“Godfather of British Blues” Still Makes Music You Can’t Refuse

PCC’s Vintage Interview

By Paul Freeman

He rose to prominence more than half a century ago. But John Mayall continues to make vibrant new music. As leader of The Bluesbreakers, Mayall helped launch the careers of such giants as Eric Clapton, Jack Bruce, Mick Taylor, Peter Green, John McVie, Harvey Mandel, Coco Montoya, Jon Mark, John Almond and Aynsley Dunbar. But Mayall is an icon in his own right.

The legendary Mayall doesn’t need a big band of Bluebreakers to make his presence felt. His latest release, “Three for the Road,” is a trio album. Joined by his roadmates bassist Greg Rabz and drummer Jay Davenport, Mayall, now 84, turns up plenty of heat with his raw-edged vocals and soulful piano, organ and harp playing. Mayall still displays ample energy and fire.

The “Three For The Road” set, a live 2017 recording, is a real crowd pleaser. Among the grabbers here are Curtis Salgado’s “The Sum of Everything,” Lionel Hampton’s “Ridin’ on the L&N,” Sonny Landreth’s rollicking “Congo Square” and Mayall’s own “Streamline.” Seemingly, for this master of the blues, the road goes on forever.

His ongoing creativity amazes everyone but Mayall. “Playing as much as we do, new ideas come naturally,” says the bluesman. “In the ‘60s, I used to make three albums a year and there was no shortage of ideas back then. So now, when it tends to be every few years that we get a chance to do an album, there’s more than enough inspiration saved up.”

Growing up in Manchester, England, Mayall was fascinated by the blues 78s his musician father had collected. Soon the young Mayall was buying records of his own.

“I don’t know why the blues appealed to me,” he says. ”I have no idea. I think if you asked a painter what drew him to a paintbrush, he wouldn’t be able to tell you. People are drawn to whatever they’re cut out to be… and then they pursue it.”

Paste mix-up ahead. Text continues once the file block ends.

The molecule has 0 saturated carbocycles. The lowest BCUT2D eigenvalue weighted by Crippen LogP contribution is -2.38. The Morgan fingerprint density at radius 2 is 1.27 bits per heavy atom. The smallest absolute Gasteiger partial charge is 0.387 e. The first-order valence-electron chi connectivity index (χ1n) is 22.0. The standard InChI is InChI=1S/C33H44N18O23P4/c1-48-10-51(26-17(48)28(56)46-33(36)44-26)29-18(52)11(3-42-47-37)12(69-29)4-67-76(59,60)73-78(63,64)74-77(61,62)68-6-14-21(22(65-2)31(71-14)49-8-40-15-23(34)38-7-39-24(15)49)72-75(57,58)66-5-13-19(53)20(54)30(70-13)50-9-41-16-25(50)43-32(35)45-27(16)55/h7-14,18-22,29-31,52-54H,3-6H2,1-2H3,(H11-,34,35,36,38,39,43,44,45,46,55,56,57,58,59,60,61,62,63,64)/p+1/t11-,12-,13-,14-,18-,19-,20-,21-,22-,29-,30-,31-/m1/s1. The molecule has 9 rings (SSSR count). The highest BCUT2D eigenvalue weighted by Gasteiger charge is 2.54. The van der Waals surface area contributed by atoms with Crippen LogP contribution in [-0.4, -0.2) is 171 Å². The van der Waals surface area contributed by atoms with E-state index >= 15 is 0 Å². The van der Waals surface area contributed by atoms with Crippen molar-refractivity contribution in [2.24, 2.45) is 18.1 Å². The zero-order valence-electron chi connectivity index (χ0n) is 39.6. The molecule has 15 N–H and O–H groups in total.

Mayall turns to another blues great, Willie Dixon, to sum up the music’s allure. “He said, ‘It’s the honesty.’ It’s a way of conveying emotion that’s pretty much common to all people, no matter where they come from. Listeners recognize that and identify with it. They say, ‘Oh yeah, that’s happened to me.’ The blues has words, as well as music, so it’s hitting you with both barrels.”

Mayall began hitting the charts not long after forming The Bluesbreakers in London in 1963. In the band’s early days, such luminaries as Freddie King, Sonny Boy Williamson and Jimi Hendrix sat in with the group.

“No matter where or when you start, you remember that time,” Mayall says. “It’s so challenging, scuffling around, trying to get gigs, trying to get your music together.”

Over the years, dozens of top-notch musicians became part of The Bluesbreakers. But Mayall, who became known as “The Godfather of the British Blues,” doesn’t think there was a revolving door policy. “People always seem to dwell on the changes in personnel,” he says. “That’s missing the point. It was a very stable band for a long, long time. Lots of other bands had far more changes.”

One thing that hasn’t changed is Mayall’s deep love and respect for the roots of the blues. His song “All Those Heroes,” from the 1997 “Blues for the Lost Days” album, pays tribute to the founding fathers, such as Blind Lemon Jefferson and Muddy Waters. He laments the fact that many modern blues artists don’t travel very far back when seeking influences.

“It seems that way, when you listen to the majority of blues records that are released today. There’s a certain sameness that seems to suggest that. Of course, doing a song like “All Those Heroes,” my intention was to draw attention to that generation that came before B.B. (King). People like B.B. and Albert King had to get their inspiration somewhere, too. We all pass the torch along as we go.”

As he continues to record and tour, Mayall proves the timelessness of his music’s appeal. He believes the blues to be an eternal force.

“It’s passed the test of time already. It’s seen other music come and go. And it’s integrated itself into pretty much all modern music as decades have gone by. It’s never going to lose its popularity, because it’s so real.”

Mayall, who was inducted into the Blues Hall of Fame in 2016, never stops honing his blues abilities. “When you’re playing the same notes constantly, grinding it out, as might be the case with a nostalgic rock revival, you get bored with it. But with the blues, you’re not just playing the same stuff all the time. Every time you get on stage, you’re improvising. Every night, you’re creating something fresh.”

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